Last month, Microsoft released an out-of-band security update addressing a total of seven CVEs, four of which are associated with ongoing, targeted attacks. Since then, numerous organizations have patched their systems. But many haven’t, and this puts them in grave danger. Step up, the US government, which in an unprecedented (and in some quarters controversial) move this week conducted a court-authorized operation to remove malicious web shells from infected servers on US soil. The operation covered devices running on-premises versions of Microsoft Exchange Server and vulnerable to HAFNIUM.
“The FBI conducted the removal by issuing a command through the web shell to the server, which was designed to cause the server to delete only the web shell” explained the US Justice Department.
The FBI says it will attempt to alert server owners through their publicly available contact information or ISP provider via an email message from an FBI.gov account.
It’s important to note that the action doesn’t actually patch those vulnerable servers from further compromise. Organizations of all shapes and sizes need to take responsibility and ensure they have a thorough and robust patch management policy and practices in place.
And for those who missed the news: in this month’s patch Tuesday (April 2021), Microsoft released security updates including new mitigations for additional on-premise Exchange Server vulnerabilities. CISA has issued an alert on the same vulnerability and recommends to patch immediately.
It has been suggested that within five years there will be some 41.6 billion IoT devices in the home, enterprise and industrial environments. Most of these devices are insecure by nature, and others, although possessing some form of security mechanisms, may be left exposed due to poor cyber hygiene and lack of IoT security know-how. In June 2020, a set of vulnerabilities affecting millions of ‘Smart’ devices named “Ripple20” fired a warning shot to businesses about the potential dangers of IoT in the enterprise. Now, a new set of nine such vulnerabilities are exposing an estimated 100 million devices worldwide, including numerous IoT products and IT management servers.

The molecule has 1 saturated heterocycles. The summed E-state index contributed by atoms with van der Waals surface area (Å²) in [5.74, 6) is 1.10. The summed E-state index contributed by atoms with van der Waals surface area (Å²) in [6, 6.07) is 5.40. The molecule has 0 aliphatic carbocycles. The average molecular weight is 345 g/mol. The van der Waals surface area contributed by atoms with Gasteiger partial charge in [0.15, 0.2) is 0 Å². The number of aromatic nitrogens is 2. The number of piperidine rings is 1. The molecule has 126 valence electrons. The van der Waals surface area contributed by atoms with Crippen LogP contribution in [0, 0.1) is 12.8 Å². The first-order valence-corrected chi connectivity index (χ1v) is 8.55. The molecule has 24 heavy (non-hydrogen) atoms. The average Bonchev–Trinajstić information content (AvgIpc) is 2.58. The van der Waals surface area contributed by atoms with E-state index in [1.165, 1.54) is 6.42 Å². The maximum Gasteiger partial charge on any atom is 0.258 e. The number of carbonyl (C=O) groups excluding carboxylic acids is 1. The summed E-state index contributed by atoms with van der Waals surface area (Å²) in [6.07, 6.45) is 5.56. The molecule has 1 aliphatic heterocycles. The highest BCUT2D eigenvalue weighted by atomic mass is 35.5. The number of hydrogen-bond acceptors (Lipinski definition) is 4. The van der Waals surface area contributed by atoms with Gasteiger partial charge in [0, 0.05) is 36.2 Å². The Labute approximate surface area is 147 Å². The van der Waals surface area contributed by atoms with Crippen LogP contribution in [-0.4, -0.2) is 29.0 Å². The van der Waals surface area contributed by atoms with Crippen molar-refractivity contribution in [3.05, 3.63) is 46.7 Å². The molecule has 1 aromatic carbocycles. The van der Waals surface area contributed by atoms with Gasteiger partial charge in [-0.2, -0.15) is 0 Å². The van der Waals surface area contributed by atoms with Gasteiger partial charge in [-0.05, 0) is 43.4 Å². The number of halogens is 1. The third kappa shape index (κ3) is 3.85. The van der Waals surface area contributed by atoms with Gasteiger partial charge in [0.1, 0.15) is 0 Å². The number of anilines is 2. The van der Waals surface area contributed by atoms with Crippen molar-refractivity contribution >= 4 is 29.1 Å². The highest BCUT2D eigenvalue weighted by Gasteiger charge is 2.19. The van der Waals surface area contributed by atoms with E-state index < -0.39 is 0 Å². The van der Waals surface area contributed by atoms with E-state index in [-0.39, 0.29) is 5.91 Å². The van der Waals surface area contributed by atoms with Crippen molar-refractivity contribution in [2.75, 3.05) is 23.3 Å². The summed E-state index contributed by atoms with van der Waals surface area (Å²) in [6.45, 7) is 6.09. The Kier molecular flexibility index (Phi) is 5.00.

The collection of vulnerabilities, dubbed Name:Wreck, were found within the DNS implementations of four TCP/IP stacks in widespread use by device manufacturers: FreeBSD, IPnet, NetX and Nucleus NET. The related CVEs are CVE-2016-20009, CVE-2020-7461, CVE-2020-15795, CVE-2020-27009, CVE-2020-27736, CVE-2020-27737, CVE-2020-27738, and CVE-2021-25677.
An attacker exploiting the Name:Wreck vulnerabilities could cause a Denial of Service via either crashing the device or knocking it offline. Even worse, researchers say, Name:Wreck could be used to gain control of a vulnerable device remotely, including devices responsible for critical building functions such as heating and ventilation.
Among those affected are devices produced by Siemens, who are now releasing emergency patches. In some cases, however, the device manufacturers haven’t created mechanisms that would allow users to update the vulnerable code. In other situations, the manufacturers no longer produce or support the component anymore, and it’s almost impossible to notify owners and alert them.
Consequently, these vulnerabilities are likely to persist for many years to come. Now that they have been made public, it’s inevitable that attackers will look for ways to search for and exploit any such devices exposed to the public internet.
In case you hadn’t heard, Clubhouse is an audio-only social media app that facilitates auditory communication through rooms that can accommodate groups of up to 5,000 people, and it is the social media platform of the moment. Estimated to be valued at around $4 billion, the app owes its success to a new user experience that allows unprecedented intimacy with other users: the rooms are “ad-hoc” and the content is generated and shared live, and then it’s gone. However, some of the appeal may be lost if users find their privacy is being violated. This week, an SQL database containing 1.3 million scraped Clubhouse user records leaked for free on a popular hacker forum.
The leaked database contains a variety of user-related information from Clubhouse profiles, including:
- User ID
- Photo URL
- Twitter handle
- Instagram handle
- Number of followers
- Number of people followed by the user
- Account creation date
- Invited by user profile name
The company said that the data is already publicly available and that it can be accessed by “anyone” via their API. A nice, but controversial admission that didn’t assuage the concerns of some.
That raises questions about the privacy stance of the company, since the way Clubhouse is built lets anyone with a token, or via an API, query the entire body of public Clubhouse user profile information. The unfortunate reality is, however, that the kind of data contained in the leaked files can be used by threat actors to target Clubhouse users with phishing and social engineering attacks.
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